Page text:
Two recent stories from Kaiser Health News caught my attention because they underscore the burden placed on patients to understand exactly what services their health insurance does or doesn’t cover.
- Beware: Your Insurer May Define A Health Emergency Differently Than You Do
- How Not To Find Out Your Health Plan Lacks Hospital Benefits
Of course everyone should know their health plan’s benefits, but with so many different types of plans, and the hair-pulling-out frustrations of narrow networks, it can be really difficult. Unfortunately, the financial consequences of making a mistake are heavier than ever.
The first story tells of a patient who went to an emergency department after coughing up blood. Months later, he owes over $200,000 in medical bills. How did that happen?
Easily. The hospital he went to for his emergency visit and subsequent treatments was not part of his insurance company’s network of preferred providers.
In an emergency, whether a doctor or hospital is in a plan’s network doesn’t matter. Every health insurance plan – whether purchased on the Affordable Care Act marketplace, employer-based, or privately purchased – allows you to go to the nearest hospital.
But what people might not realize is that once you are stabilized, you must transfer to an in-network doctor or hospital. If you don’t, you are responsible for the cost of your care. And you won’t be saved by the ACA’s yearly maximum out-of-pocket costs of $6,600 for an individual and $13,200 for a family.
Different insurance companies will treat out-of-network providers charges in different ways. Some will have no out-of-pocket (OOP) limit. That sounds like what happened to the gentleman in the story. Other companies, like mine, will double the OOP limit. If I go out-of-network for care, I would be liable for over $25,000 in medical bills—although that still sounds like a deal compared to $200,000!
[His] experience is in part a cautionary tale about choosing a health plan wisely. Don’t look at just the monthly premium amount. Dig into every aspect, from deductible to co-pays to coinsurance. Make sure that the pharmacy formulary covers your prescriptions and that the network includes your doctor and preferred hospital.
The other story is about the “minimum essential coverage” or “skinny” health plans that don’t cover hospitalizations and hospital-related costs.
[The patient] thought she had decent medical coverage after she fell in December and broke her wrist. She had come in from walking the dogs. It was wet. The fracture needed surgery and screws and a plate.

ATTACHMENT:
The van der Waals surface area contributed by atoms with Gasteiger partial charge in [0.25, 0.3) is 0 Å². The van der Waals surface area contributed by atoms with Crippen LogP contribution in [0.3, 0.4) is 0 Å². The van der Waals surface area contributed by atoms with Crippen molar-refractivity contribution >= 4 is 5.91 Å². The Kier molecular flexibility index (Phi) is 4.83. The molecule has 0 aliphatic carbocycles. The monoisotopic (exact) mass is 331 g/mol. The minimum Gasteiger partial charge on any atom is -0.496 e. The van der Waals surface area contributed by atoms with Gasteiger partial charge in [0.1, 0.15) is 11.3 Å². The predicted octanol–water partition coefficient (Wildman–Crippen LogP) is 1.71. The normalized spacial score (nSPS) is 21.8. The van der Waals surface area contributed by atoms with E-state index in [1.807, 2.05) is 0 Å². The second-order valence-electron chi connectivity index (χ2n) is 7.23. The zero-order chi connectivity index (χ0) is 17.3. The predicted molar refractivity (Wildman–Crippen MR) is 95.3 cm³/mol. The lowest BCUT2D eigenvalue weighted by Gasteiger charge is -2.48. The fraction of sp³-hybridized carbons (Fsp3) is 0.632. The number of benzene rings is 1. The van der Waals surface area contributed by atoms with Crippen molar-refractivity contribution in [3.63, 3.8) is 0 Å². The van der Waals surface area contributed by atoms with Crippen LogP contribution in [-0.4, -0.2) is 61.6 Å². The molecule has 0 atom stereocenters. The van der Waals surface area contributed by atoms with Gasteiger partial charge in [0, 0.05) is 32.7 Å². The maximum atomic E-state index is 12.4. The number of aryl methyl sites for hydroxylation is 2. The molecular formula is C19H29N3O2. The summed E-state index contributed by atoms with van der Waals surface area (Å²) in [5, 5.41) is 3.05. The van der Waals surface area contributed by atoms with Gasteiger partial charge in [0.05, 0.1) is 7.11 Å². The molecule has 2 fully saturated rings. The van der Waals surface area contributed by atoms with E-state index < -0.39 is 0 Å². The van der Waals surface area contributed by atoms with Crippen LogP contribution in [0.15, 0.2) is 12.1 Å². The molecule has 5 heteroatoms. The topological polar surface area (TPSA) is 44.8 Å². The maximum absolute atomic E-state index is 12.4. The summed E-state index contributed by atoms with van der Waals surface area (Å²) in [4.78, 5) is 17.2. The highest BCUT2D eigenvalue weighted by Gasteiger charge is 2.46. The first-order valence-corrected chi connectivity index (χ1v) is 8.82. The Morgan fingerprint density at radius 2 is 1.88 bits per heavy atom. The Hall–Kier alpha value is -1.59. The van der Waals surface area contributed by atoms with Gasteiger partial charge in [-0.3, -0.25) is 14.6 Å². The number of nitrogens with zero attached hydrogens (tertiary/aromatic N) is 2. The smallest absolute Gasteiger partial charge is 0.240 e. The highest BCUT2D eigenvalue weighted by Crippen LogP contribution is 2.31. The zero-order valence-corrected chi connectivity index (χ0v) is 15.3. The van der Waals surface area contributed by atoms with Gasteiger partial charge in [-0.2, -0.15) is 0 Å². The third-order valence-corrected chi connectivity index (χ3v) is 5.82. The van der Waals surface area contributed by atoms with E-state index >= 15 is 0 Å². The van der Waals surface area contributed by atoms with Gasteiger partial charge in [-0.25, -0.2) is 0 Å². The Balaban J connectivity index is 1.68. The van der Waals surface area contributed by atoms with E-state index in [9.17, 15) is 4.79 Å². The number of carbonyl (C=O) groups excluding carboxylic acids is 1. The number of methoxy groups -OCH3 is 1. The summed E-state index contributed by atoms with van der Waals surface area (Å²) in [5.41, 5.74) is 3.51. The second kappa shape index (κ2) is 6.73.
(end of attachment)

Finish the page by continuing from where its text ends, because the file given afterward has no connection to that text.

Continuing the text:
Weeks later, she learned her employer health plan would cover nothing. Not the initial doctor visit, not the outpatient surgery, not the anesthesiology. She had $19,000 in bills.
She was shocked when she learned it covered none of the charges for her broken wrist. She had always been careful to have medical insurance. Now she faced hospital bills for more than half her annual income.
These skinny plans are being used by some employers, mostly the small business employers, as a way to skirt the fines if they don’t offer their employees health insurance that meets the ACA’s poorly defined and worded (hmm, where have we heard that before?) minimum essential coverage.
Skimpy though they are, such benefits meet one of the law’s tests — the one that says employers must offer “minimum essential coverage” or pay a fine of about $2,000 per worker. (They do not pass a second requirement — that employer coverage offer “minimum value” including hospitalization. Flunking that test can result in a different fine of up to $3,000 per worker.)
The bottom line is that everyone needs to understand their health insurance before they need to use it. Call your insurance company’s customer service number (or make an online account) and ask questions! If your health insurance is provided through your employer, talk to the human resource manager about the plan’s benefits—what is and isn’t covered.
And know which hospitals and physicians are included in your preferred provider network, if you have one.
Lastly, if you do find yourself faced with surprise medical bills, look at this website from the Consumers Union for tips on how to file a complaint or negotiate the costs.
Related post: Surprise medical bills